Every time I leave the house at the moment, Maude reminds me to drive carefully. Whenever I leave the house for work, she states ‘I hope you’re still driving carefully.’ I tell her that, of course I am driving with absolute care.
‘I rarely get to ton-up any more dear’, I said yesterday morning when this ritual took place. ‘I have stopped overtaking on bends while sending text messages – all in the past, that kind of thing. I have even started wearing my seatbelt.’
Maude usually adopts her stern 'teacher face' at this point – the one she uses when trying to outstare a spirited teenager at school.
‘You know what I mean. You wouldn’t want to leave me a widow and this poor child (points at bump) an orphan.’
I usually do my mock-chided face at this point and she lightens up, safe in the knowledge that she has put the notion of safe driving at the top of my limited mental agenda. She does, however, have detailed knowledge of my driving habits.
‘What about the flash cards?’
Last year I watched a Bob Dylan documentary and was quite inspired by the film clip for ‘Subterrannean Homesick Blues’. Like most Dylan songs, it is a bit top-heavy with lyrics, but he whips through them briskly and helps his audience with an armful of placards. He drops or flings aside each card when the line is complete. I spent several hours in the garage composing a similar set of message boards – all with a motoring application. Maude flouts the highway code by frequently using her horn 'as a rebuke' (accompanied by some regrettable gestures). My card system is designed, instead, to encourage fellow drivers to reconsider their driving style.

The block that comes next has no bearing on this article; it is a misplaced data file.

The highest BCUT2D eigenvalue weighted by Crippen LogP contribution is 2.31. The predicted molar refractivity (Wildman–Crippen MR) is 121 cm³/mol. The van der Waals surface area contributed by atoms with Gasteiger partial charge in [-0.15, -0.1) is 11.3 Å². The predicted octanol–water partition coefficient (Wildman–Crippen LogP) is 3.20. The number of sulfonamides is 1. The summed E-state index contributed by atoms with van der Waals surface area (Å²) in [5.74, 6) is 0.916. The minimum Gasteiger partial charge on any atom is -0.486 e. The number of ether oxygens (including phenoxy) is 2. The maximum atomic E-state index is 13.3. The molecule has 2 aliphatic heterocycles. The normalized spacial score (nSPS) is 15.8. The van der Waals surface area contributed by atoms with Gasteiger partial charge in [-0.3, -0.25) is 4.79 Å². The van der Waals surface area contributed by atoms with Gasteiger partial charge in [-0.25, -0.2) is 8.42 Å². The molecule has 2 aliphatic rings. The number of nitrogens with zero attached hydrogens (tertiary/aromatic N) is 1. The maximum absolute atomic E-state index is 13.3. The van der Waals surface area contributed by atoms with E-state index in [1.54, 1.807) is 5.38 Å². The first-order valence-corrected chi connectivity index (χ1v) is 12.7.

I travel along the A1 a great deal (apart from the occasions on which I am forced to go cross-country. The A1 often grinds to a standstill at peak times and I am forced to pull myself off to avoid an unhealthy build up of frustration). I find that I often end up sat parallel to a motorist who has recently cut me up, changed lane without indication, or has a mobile phone clamped to his or her ear. At such times I have my handy stock of clearly stencilled flash cards. The most useful cards read as follows:
(for handheld mobile phone users) : QUIT YOUR JIBBER JABBER!
(for non-indicators) : GIVE US A CLUE!
(for boy racers) : GROW UP!
(for emergencies) : YOU'LL NEVER TAKE ME ALIVE COPPER!
‘Very rarely used, dear', I reassured Maude, 'and never in anything above second gear.’
Maude put on her coat and kissed me on the cheek, seemingly happy with this renewed attention to safety. She stalled halfway through the front door.
‘I haven’t forgotten about your replica gun.’